“Disconnected Computer Modeling“. Steven Goddard notices a University Of Washington computer simulation of Arctic sea ice extent by Jinlun Zhang and Ron Lindsay which strikes him “as being particularly disconnected from reality.” Probably because their low prediction for the fall of 2010 doesn’t suit him.
Does Steven explain why the prediction is faulty, or what is wrong with their model? Of course not, he has no clue whatsoever about the how the model is generated.
Zhang’s prediction includes the reasonable statement that “There are many uncertainties with the predictions and the results must be viewed with caution” but it will be interesting to see how this prediction, which includes a month of hindcast, bears out.
Again, deja vu… trouble with the third dimension.
He should have followed the given links:
From NSIDC: April 6, 2010 Cold snap causes late season growth spurts…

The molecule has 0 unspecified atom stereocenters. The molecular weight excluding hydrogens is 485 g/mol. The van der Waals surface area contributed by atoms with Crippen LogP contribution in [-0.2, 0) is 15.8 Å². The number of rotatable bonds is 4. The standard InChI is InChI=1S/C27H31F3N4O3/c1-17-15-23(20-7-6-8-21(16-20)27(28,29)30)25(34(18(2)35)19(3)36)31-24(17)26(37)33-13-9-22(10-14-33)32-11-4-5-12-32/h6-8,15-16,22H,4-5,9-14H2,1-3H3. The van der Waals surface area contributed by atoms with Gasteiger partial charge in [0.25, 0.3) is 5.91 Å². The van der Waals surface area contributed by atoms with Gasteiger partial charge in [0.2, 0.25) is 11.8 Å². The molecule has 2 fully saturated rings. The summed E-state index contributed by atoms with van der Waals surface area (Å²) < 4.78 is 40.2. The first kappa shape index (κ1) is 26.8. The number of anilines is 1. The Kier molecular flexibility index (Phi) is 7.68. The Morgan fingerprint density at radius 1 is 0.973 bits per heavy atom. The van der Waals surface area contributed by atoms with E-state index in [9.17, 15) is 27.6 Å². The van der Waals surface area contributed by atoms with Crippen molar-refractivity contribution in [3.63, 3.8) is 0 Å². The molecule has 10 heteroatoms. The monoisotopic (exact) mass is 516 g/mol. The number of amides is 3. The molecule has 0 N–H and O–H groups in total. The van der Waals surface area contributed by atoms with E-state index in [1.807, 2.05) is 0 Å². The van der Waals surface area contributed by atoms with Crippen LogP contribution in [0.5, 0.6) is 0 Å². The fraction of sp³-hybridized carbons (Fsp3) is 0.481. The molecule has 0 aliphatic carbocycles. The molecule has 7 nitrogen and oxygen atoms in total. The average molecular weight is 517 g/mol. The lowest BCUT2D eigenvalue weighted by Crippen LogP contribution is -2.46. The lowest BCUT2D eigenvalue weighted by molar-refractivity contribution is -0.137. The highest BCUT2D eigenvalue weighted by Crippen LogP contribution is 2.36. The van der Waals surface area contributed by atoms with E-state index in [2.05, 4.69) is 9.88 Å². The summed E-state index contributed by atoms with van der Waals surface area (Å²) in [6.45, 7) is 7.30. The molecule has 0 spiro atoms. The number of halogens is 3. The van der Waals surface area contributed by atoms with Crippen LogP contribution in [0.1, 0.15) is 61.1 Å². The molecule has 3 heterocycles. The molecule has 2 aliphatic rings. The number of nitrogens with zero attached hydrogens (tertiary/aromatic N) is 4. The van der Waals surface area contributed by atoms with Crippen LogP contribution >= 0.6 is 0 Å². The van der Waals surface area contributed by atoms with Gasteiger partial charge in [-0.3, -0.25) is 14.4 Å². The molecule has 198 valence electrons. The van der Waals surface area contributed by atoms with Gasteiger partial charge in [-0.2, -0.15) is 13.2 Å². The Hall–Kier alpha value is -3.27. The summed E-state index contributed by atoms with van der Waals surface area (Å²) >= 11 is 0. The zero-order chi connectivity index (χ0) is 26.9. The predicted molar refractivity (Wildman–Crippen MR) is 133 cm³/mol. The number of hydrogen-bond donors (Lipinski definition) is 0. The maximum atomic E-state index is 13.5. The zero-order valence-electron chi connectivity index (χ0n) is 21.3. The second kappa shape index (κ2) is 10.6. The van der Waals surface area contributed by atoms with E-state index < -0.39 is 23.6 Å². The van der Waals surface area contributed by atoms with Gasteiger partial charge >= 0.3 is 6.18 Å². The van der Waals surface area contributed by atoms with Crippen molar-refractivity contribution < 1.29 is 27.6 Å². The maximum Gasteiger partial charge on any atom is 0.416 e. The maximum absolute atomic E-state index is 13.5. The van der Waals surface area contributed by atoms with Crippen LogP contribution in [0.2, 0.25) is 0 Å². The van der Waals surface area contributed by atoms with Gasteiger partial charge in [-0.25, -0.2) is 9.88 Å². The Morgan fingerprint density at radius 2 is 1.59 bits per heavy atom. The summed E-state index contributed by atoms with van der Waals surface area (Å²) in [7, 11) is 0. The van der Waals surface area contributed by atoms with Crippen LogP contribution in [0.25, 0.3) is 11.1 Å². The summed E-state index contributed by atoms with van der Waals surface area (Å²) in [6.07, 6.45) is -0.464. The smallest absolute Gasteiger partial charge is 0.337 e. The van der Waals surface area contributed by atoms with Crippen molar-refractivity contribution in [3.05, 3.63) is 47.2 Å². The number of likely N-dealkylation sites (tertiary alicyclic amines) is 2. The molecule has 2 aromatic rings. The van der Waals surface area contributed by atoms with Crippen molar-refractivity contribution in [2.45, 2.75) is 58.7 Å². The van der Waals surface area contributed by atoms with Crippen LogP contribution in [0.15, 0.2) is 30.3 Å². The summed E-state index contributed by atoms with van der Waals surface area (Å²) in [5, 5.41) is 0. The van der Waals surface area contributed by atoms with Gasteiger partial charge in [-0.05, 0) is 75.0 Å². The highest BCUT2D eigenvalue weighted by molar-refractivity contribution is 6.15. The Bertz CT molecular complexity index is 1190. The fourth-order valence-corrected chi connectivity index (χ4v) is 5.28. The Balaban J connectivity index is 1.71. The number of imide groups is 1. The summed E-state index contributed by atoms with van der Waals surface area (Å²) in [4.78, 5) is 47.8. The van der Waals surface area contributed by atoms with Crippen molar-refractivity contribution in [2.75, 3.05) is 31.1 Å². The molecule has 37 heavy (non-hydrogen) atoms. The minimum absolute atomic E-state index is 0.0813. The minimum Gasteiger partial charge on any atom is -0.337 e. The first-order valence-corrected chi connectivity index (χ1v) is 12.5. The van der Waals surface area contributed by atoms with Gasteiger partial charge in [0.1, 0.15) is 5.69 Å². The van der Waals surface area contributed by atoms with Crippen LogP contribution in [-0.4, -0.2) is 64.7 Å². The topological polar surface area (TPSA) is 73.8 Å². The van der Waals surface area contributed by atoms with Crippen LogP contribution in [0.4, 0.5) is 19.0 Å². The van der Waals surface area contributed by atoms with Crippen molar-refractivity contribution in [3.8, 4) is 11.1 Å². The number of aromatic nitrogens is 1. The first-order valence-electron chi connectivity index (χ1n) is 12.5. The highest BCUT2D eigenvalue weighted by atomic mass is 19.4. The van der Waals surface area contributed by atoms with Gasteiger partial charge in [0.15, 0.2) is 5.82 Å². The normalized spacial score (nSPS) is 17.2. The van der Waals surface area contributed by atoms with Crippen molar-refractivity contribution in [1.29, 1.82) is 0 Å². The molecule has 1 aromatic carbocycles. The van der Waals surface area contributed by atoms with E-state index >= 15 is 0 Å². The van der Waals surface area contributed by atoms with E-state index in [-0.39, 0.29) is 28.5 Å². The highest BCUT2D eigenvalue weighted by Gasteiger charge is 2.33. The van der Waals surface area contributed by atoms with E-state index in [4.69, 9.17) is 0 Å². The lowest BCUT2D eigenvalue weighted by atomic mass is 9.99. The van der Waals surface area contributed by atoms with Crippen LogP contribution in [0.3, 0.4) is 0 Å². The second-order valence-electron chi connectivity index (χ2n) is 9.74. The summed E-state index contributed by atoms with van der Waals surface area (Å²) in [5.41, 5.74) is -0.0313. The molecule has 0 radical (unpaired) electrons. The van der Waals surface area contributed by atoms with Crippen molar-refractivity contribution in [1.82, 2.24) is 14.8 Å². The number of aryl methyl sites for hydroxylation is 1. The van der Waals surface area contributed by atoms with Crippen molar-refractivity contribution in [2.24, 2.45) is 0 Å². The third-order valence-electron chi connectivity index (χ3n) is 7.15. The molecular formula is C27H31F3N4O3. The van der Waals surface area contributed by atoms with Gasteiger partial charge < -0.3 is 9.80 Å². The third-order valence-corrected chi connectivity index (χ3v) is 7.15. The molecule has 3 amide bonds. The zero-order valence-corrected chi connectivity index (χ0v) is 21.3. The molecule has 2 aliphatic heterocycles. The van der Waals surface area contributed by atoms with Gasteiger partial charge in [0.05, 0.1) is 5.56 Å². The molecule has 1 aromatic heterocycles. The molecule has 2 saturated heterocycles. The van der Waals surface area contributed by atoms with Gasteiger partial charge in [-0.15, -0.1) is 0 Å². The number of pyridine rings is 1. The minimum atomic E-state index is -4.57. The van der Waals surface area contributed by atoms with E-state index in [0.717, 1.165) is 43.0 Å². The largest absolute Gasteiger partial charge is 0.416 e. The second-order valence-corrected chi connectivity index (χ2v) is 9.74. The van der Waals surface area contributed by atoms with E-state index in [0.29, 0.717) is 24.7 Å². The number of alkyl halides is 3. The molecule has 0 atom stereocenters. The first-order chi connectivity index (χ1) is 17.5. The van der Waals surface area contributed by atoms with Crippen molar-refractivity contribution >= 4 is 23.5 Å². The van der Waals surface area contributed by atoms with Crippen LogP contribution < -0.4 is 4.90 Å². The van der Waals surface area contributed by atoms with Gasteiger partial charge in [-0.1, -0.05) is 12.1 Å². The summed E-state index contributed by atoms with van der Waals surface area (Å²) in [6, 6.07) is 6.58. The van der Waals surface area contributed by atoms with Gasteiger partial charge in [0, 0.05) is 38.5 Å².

…This was the latest date for the maximum sea ice extent since the start of the satellite record in 1979.
…The late-season growth was driven mainly by cold weather and winds from the north over the Bering and Barents Seas. Meanwhile, temperatures over the central Arctic Ocean remained above normal and the winter ice cover remained young and thin compared to earlier years.
From Ron Lindsay: Recap of the 2009 Prediction Season (for September sea ice extent)…
…In retrospect the mean thickness H was the best predictor from almost all months…
If Zhang’s forecast is reasonably accurate, Goddard and his fellow cult members will go back to claiming the data is wrong.
“If Zhang’s forecast is reasonably accurate, Goddard and his fellow cult members will go back to claiming the data is wrong.”
Or you will see a seamless transition from “This short-term trend completely disproves global warming!” to “Short-term trends are meaningless!” Or, very likely, both.
One can only hope that sometimes Watts steps on a scale and sees that his weight has gone down by half a pound, which means he’s wasting away and will soon leave this earth as a toothpick.
[:-) – Ben]